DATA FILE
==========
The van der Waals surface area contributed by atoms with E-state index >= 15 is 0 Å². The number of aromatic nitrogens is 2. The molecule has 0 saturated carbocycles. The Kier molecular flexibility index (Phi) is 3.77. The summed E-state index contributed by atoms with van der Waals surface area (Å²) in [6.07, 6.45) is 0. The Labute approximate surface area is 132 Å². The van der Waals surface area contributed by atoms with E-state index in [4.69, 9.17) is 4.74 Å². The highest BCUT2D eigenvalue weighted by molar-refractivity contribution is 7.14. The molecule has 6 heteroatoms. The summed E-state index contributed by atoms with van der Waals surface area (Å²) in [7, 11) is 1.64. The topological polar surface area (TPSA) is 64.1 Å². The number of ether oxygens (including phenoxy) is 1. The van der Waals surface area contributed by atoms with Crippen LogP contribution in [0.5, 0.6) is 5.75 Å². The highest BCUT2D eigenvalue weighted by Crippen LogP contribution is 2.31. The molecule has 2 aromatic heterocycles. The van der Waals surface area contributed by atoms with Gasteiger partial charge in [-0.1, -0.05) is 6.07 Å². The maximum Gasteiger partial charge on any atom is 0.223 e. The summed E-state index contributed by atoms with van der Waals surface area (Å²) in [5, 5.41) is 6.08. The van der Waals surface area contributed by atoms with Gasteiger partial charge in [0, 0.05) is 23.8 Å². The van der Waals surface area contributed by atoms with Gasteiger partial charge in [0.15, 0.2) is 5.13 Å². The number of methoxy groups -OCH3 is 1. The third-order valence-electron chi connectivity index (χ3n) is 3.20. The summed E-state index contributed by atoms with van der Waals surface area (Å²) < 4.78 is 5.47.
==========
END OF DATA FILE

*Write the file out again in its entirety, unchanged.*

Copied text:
The van der Waals surface area contributed by atoms with E-state index >= 15 is 0 Å². The number of aromatic nitrogens is 2. The molecule has 0 saturated carbocycles. The Kier molecular flexibility index (Phi) is 3.77. The summed E-state index contributed by atoms with van der Waals surface area (Å²) in [6.07, 6.45) is 0. The Labute approximate surface area is 132 Å². The van der Waals surface area contributed by atoms with E-state index in [4.69, 9.17) is 4.74 Å². The highest BCUT2D eigenvalue weighted by molar-refractivity contribution is 7.14. The molecule has 6 heteroatoms. The summed E-state index contributed by atoms with van der Waals surface area (Å²) in [7, 11) is 1.64. The topological polar surface area (TPSA) is 64.1 Å². The number of ether oxygens (including phenoxy) is 1. The van der Waals surface area contributed by atoms with Crippen LogP contribution in [0.5, 0.6) is 5.75 Å². The highest BCUT2D eigenvalue weighted by Crippen LogP contribution is 2.31. The molecule has 2 aromatic heterocycles. The van der Waals surface area contributed by atoms with Gasteiger partial charge in [-0.1, -0.05) is 6.07 Å². The maximum Gasteiger partial charge on any atom is 0.223 e. The summed E-state index contributed by atoms with van der Waals surface area (Å²) in [5, 5.41) is 6.08. The van der Waals surface area contributed by atoms with Gasteiger partial charge in [0, 0.05) is 23.8 Å². The van der Waals surface area contributed by atoms with Gasteiger partial charge in [0.15, 0.2) is 5.13 Å². The number of methoxy groups -OCH3 is 1. The third-order valence-electron chi connectivity index (χ3n) is 3.20. The summed E-state index contributed by atoms with van der Waals surface area (Å²) < 4.78 is 5.47.